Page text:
That’s a local legend, but the facts dispute that claim
Not a single historic marker — among more than 50 posted across Pasco County — refers to it, but there’s a longstanding legend that President Calvin Coolidge had lunch at the Gray Moss Inn in Dade City, during his visit to Florida to dedicate Bok Tower Gardens in Polk County.
Numerous sources document Dade City’s 126-year history.
Those accounts detail the world’s largest citrus processing plant (formerly Lykes Pasco Packing); Bill Larkin’s patented cattle underpass; and namesake Major Francis Langhorne Dade, who died on Dec. 28, 1835, when he and 100 of his men were ambushed, resulting in the first battle of the Second Seminole War.
But there is no record to substantiate Coolidge’s reputed visit to Dade City.
Here are facts that can be documented about Coolidge’s visit to Central Florida.
On Feb. 1, 1929, some 60 miles from Dade City, Coolidge dedicated Bok Tower Gardens in Lake Wales, Florida.
According to published reports, he had spent the previous evening at a private dinner party hosted by the Godfrey family, close relatives to First Lady Grace Anna Coolidge. The President departed on the morning of the dedication from 335 Ponce de Leon Place in Orlando.
Known in the press as “Silent Cal,” a Commander-in-Chief of few words, the President told reporters: “(Bok) is dedicating it as a bird sanctuary and putting up these bells to interest the birds in music.”
Large crowds stopped the Presidential Train in Sanford to present gifts of citrus, and in Winter Park to present floral arrangements, according to published accounts.
Approximately 75,000 people came out to hear Coolidge dedicate Bok Tower Gardens, a gift to the American people from Edward Bok, the editor of the Ladies’ Home Journal and a winner of the Pulitzer Prize for his autobiography.
The evening of the dedication, Florida Gov. Doyle E. Carlton attended a dinner in honor of the President and First Lady at Bok’s home.
Hours later, Coolidge and his wife headed back overnight to Washington on an Atlantic Coast Railway special.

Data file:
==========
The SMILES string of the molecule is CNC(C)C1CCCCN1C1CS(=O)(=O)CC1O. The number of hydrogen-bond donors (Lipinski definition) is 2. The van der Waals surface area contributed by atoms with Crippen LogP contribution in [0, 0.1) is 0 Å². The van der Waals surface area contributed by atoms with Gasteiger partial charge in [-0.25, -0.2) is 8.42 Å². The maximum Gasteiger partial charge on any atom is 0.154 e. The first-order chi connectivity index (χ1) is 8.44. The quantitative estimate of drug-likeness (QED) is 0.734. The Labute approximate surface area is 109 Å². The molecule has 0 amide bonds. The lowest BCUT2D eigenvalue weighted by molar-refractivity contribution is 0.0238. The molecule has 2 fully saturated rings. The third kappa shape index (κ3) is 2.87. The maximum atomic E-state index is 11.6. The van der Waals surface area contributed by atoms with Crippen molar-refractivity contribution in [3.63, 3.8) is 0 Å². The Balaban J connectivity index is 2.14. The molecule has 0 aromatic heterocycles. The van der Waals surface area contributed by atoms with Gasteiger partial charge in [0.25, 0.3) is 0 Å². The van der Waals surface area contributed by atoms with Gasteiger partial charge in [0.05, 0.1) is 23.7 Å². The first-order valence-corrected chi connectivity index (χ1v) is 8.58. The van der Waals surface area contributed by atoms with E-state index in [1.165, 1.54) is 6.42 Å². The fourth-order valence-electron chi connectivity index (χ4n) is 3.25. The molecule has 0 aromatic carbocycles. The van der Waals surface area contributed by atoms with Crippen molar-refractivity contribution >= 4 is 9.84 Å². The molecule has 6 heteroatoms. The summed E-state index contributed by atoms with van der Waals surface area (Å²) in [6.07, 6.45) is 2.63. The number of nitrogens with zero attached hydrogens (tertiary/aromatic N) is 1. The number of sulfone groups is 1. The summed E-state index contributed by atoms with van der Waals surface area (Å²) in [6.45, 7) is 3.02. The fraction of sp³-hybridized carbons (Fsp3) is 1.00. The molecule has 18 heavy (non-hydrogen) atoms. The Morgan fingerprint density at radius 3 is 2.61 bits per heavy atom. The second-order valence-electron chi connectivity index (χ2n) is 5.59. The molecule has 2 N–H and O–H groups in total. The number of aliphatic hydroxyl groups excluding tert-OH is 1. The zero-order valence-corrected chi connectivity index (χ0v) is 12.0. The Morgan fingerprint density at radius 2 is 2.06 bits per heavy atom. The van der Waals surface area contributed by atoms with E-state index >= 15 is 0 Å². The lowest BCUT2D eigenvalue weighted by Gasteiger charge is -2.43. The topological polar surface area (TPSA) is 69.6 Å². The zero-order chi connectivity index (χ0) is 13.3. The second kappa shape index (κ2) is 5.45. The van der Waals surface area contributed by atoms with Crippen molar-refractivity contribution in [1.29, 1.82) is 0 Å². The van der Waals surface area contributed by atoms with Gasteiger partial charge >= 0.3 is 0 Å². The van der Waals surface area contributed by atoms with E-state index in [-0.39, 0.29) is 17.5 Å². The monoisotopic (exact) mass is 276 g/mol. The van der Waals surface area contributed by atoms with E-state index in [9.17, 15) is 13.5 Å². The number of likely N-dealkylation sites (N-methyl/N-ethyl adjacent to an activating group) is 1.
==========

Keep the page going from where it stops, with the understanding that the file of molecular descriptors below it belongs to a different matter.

Despite exhaustive research, it appears there are no records to prove that Coolidge ever set foot in Dade City.
Julie Bartlett Nelson is the archivist for a collection of Coolidge documents and memorabilia, kept at Forbes Library in Northampton, Massachusetts. She was unable to find any travel logs or newspaper clippings about Dade City or the Gray Moss Inn in her archives.
Eve Bacon, who is now deceased, was a Central Florida historian who owned and edited her own newspaper during the 1950s in Orange County.
She published extensive documentation of Coolidge’s visit, tracking him from the Godfrey home in Orlando, to his departure from Bok’s home for a return trip to the nation’s capital.
That account is included in Bacon’s two-volume book, “Orlando, A Centennial History.” She describes everything from frontier gun battles to Cracker underworld kings to gators and buffaloes on Orange Avenue. But, there’s no mention of Coolidge visiting Dade City.
There are references to Coolidge’s visit in a book compiled for the Pasco County Historical Preservation Committee in 1992, and also a reference by Madonna Wise that was published in 2014.
Yet local newspaper accounts — in the Tampa Morning Tribune and the Dade City Banner — that were published during the period of Coolidge’s trip to Bok Tower do not mention the President making a detour to Dade City.
There also were unconfirmed “tips” that proved interesting.